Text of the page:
feminists@law, Vol 6, No 1 (2016)

Book Review

Sanja Bahun and V.G. Julie Rajan (eds.) Violence and Gender in the Globalized World: The Intimate and the Extimate. Ashgate: Farnham, 2nd ed, 2015. ISBN 9781472453747. Hardback £70.00.

As awareness about gender-based violence moves from the local to the global, texts which seek to address the interconnectedness of such victimisation are becoming ever more necessary. In the thirteen chapters which comprise Violence and Gender in the Globalised World, the authors and editors address a varied range of gendered harms, causes and outcomes across an international domain. Topics covered include: challenging stereotypes surrounding the trafficking of women in South Korea; the increased racialisation of men involved in trafficking women within the European Union; the role of intersectionality in shaping the violence experienced by indigenous women in Nicaragua and Kenya; women’s involvement with Al Qaeda as online recruiters, propagandists or suicide bombers; so-called Islamic State’s deployment of Syrian and Kurdish women suicide bombers in Iraq; feminism and religious rights in Malaysia; the global rise of the V-Day movement; feminist legal activism in South Africa; the legal recognition of sexual violence in the United States; the gendered dynamics of the Algerian civil war; the impact of the current conflict on Palestinian women; and of past conflicts on women in the former Yugoslavia.  

The volume is divided into four thematic parts: Revealing the Gaps; Enclosures and Exposures; Bordered Subjectivities, Global Connections; and Aesthetic and Gendered Transformations. The introduction outlines several key themes regarding globalised gender and violence which emerge and link the various chapters. These include: gender role construction, sensationalist media reporting, invoking cultural frameworks, and applying an intersectional focus to gendered issues. The contributors to Part One cover a diverse range of gendered issues spanning Nicaragua, Kenya, Malaysia, Iraq, and Syria. Their objective is to identify and address problematic gaps in the current critical cultural and theoretical scholarship pertaining to gender and violence. This is undertaken in a way which, rather than perceiving these omissions as limitations, reconceptualises such gaps as routes for further knowledge production in developing and dynamic areas of inquiry.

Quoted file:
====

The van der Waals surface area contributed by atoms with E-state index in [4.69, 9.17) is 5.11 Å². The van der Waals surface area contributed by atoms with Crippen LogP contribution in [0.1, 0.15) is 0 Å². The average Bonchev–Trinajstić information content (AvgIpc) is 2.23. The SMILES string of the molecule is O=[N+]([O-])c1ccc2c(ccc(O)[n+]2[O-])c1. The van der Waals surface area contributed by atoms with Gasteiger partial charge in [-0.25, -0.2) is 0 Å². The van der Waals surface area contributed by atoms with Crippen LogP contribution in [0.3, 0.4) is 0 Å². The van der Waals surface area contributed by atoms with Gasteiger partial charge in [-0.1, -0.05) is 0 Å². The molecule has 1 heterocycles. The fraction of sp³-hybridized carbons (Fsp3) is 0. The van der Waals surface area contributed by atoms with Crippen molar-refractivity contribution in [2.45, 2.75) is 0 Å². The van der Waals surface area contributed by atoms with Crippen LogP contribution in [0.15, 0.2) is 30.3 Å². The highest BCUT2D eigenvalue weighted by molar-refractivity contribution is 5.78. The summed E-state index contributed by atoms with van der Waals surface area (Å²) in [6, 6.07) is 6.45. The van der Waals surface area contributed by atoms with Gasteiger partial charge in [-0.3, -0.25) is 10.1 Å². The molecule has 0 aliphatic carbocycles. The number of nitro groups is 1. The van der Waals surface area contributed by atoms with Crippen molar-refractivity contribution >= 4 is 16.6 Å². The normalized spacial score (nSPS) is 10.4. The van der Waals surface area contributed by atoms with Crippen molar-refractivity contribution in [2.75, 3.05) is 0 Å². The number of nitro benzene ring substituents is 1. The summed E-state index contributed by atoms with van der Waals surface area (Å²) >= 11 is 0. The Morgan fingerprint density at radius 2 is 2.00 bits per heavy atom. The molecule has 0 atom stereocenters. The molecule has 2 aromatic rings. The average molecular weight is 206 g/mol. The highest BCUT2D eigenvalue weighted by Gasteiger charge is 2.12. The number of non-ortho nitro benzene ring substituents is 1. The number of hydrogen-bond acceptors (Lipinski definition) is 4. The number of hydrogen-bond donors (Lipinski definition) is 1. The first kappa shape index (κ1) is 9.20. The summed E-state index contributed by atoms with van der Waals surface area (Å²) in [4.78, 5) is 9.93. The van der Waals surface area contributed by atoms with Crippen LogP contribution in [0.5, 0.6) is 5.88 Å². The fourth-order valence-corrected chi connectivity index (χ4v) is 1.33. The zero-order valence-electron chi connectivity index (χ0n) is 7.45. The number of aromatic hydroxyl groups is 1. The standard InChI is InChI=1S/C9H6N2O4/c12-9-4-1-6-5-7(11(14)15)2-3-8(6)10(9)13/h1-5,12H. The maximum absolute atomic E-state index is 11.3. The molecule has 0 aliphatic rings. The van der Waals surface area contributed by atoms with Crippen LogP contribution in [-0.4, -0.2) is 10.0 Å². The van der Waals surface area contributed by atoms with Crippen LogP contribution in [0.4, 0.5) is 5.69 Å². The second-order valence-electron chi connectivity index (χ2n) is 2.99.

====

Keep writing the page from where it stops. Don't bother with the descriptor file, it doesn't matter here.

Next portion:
The academic author as activist during conflict situations and in post-conflict societies is the key theme linking together the chapters which comprise Part Two. Here, critical analyses are applied to socio-political and legal developments in Palestine, Algeria, the former Yugoslavia and South Africa. The contributors explore critical alternatives to dominant and hegemonic discourses which are traditionally either devoid, or problematically representative, of gendered identities. The focus then shifts to the role of borders in shaping violence against women in Part Three. These borders can be understood as virtual, especially when it comes to the domestic and international positioning of United States’ legislation concerning violence against women; or metaphorical, as illustrated in the discussion of the identity construction of trafficked persons in South Korea and the transgression of gender roles among women who are engaged in radical jihadist ideologies online. They may also be physical of course, as the discussion around trafficking in Eastern Europe demonstrates.

Finally, in Part Four, the contributors draw on artistic practices as alternative means of understanding and challenging patriarchy. The focus on art and aesthetics to tell similar stories from and to international audiences demonstrates the efforts to widen inclusion and participation on a global scale. The experiences of Chihuahua women and girls is addressed from the perspective of listening differently and carefully in a way that is careful not to channel victims' voices through cultural narratives which lessen the severity of the experiences shared. This is followed by a critical analysis of the globalised remit of Eve Ensler’s now-famous global artistic movement against gender violence: V-Day.

Many of the chapters clearly indicate how gendered victimisation and agency needs to be addressed holistically, not separately, in order for meaningful change to occur. For example, the broader approach taken by several authors to addressing violence against women includes advocating from a health (primarily HIV/AIDS) perspective as well as applying a greater focus on gender-based violence as a human security issue. Similarly, the humanistic element of gendered violence is brought to the fore in the discussion about how the physical divides in Palestine impact on family and daily life; something which is less focused upon in media and political narratives.

Each of the chapters in this volume has something to offer, even on topics which are likely to be familiar to those working, teaching, researching or otherwise active in the areas covered. Some of the contributions are based on qualitative research and/or direct interaction with individuals and issues whereas others provide a very comprehensive historical overview or analysis of existing issues pertinent in the gendered violence domain. The collection is incredibly informative, as well as being written in a clear and accessible way for as broad an audience as possible. Whilst some might find fault with a volume on gender being dominated by issues affecting women (thus tending to synonymise ‘gender’ with ‘women’), the various social, legal, political and economic developments needed to address women’s positionality and challenge their historic subjugation within patriarchal systems indicates the importance of focusing on ‘gender’ to effect such change. 

Marian Duggan
University of Kent